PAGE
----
A Dunfermline woman performing in the Andrew Carnegie musical at the town’s Carnegie Hall this month will also be helping it raise money for the ovarian cancer charity created in memory of her late sister.
Carnegie – The Star Spangled Scotchman, written by Dunfermline resident Ian Hammond Brown and starring Joe Whiteman, Carnegie’s great-great-great-grandson, in the lead role, will take place at Carnegie Hall, Dunfermline, on May 17 and 18 as part of Fife Cultural Trust’s ‘Carnegie at Carnegie’ season to mark the centenary of Dunfermline-born legend’s death.
The Saturday night performance will have a bucket collection and information stand for Fife-based ovarian cancer research charity Nicola Murray Foundation, created in memory of the Dunfermline speech and language therapist who died of a rare and very aggressive form of the disease in 2010 aged just 34 only four months after being diagnosed.
It’s also hoped proceeds from the show will allow a donation to be made to the charity, which helps fund The Nicola Murray Centre for Ovarian Cancer Research within the Edinburgh Cancer Research UK Centre at the University of Edinburgh. It investigates the differences between the types of ovarian cancer and how they affect patients’ responses to treatments – so each patient can be offered the most effective treatment.
One of Nicola’s two sisters, Suzy Burnett, who lives and runs her own business in Dunfermline, will play the role of Mary, the wife of the steelworker killed in an infamous and controversial strike, in the show.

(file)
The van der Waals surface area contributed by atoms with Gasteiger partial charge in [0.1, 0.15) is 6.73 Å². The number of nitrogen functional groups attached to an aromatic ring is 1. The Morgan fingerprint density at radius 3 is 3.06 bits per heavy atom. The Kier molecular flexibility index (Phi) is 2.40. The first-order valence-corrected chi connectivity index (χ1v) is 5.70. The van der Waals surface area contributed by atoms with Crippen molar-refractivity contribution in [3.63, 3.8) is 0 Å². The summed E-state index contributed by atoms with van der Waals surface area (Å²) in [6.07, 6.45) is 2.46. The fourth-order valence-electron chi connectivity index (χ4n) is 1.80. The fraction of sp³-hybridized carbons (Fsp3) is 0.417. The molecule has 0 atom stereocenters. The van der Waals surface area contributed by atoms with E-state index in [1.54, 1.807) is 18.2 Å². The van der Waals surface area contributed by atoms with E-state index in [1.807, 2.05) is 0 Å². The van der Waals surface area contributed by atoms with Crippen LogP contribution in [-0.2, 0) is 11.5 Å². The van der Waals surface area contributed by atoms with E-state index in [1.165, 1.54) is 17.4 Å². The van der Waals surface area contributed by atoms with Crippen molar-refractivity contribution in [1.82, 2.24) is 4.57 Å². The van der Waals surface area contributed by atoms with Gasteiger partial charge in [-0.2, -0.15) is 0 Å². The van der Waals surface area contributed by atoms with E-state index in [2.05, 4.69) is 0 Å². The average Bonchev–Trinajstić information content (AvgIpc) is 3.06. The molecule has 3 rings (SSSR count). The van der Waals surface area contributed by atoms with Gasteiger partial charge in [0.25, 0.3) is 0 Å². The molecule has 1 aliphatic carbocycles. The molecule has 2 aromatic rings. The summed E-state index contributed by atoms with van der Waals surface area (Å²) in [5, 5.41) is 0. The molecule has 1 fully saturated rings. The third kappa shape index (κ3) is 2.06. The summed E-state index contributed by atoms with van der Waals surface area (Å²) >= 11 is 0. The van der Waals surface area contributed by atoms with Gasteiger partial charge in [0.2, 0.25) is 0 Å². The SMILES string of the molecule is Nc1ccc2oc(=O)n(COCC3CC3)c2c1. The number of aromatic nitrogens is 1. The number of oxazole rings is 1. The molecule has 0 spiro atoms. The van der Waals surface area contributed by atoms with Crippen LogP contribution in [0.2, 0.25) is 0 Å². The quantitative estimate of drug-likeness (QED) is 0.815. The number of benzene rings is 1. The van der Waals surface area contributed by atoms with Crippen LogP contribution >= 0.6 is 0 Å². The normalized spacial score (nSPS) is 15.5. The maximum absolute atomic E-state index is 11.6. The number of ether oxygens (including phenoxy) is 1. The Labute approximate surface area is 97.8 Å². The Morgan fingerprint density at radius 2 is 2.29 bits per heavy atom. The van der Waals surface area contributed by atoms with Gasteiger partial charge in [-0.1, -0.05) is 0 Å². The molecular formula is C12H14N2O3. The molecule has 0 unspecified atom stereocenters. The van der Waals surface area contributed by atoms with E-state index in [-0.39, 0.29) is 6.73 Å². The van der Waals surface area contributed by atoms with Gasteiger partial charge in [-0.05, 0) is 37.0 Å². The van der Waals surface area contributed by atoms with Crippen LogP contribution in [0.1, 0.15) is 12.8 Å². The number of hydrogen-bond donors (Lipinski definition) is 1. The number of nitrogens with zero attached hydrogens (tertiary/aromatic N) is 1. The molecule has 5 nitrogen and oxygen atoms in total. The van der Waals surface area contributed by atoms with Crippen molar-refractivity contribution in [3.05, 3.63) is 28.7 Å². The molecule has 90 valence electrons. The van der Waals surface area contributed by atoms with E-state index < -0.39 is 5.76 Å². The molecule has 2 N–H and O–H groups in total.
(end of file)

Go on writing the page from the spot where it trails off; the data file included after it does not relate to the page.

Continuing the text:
A keen musical theatre performer from an early age, she was encouraged by Nicola to pursue her passion and completed a Diploma in Musical Theatre at Adam Smith College in 2009. Suzy has her own cabaret group and became involved in Carnegie – The Star Spangled Scotchman after meeting Ian Hammond Brown in another show in 2011. She’s performed in the musical since its launch in 2013 and took on the role of Mary when it was created in 2014.
Speaking about the fundraising performance, Suzy said: “It’s brilliant the show will help support the research being funded by the foundation. When Ian said each night would support a specific charity, I suggested the foundation and he immediately agreed. Any support which highlights ovarian cancer is great!
“This will be a fitting way to help the charity as Nicola was a huge supporter of my thespian pursuits – encouraging me to go and train formally in musical theatre. She was very musical herself and her husband, George, who helps runs the foundation with my other sister, Caroline, is a musician and music promoter. He also sits on the Board of Trustees for the Carnegie Dunfermline And Hero Fund Trustees.”
Ian Hammond Brown added: “I’m delighted the show can help the great work on ovarian cancer being funded by the Nicola Murray Foundation. The charity for the Friday show will be Alzheimer Scotland.”
For more information about Nicola Murray Foundation and Carnegie – The Star Spangled Scotchman go to their pages on Facebook. Tickets can be bought from the ONFife Cultural Trust website onfife.com and box offices.
The Nicola Murray Foundation website is at https://www.nicola-murray-foundation.org.uk
The show’s website is at www.carnegiemusical.com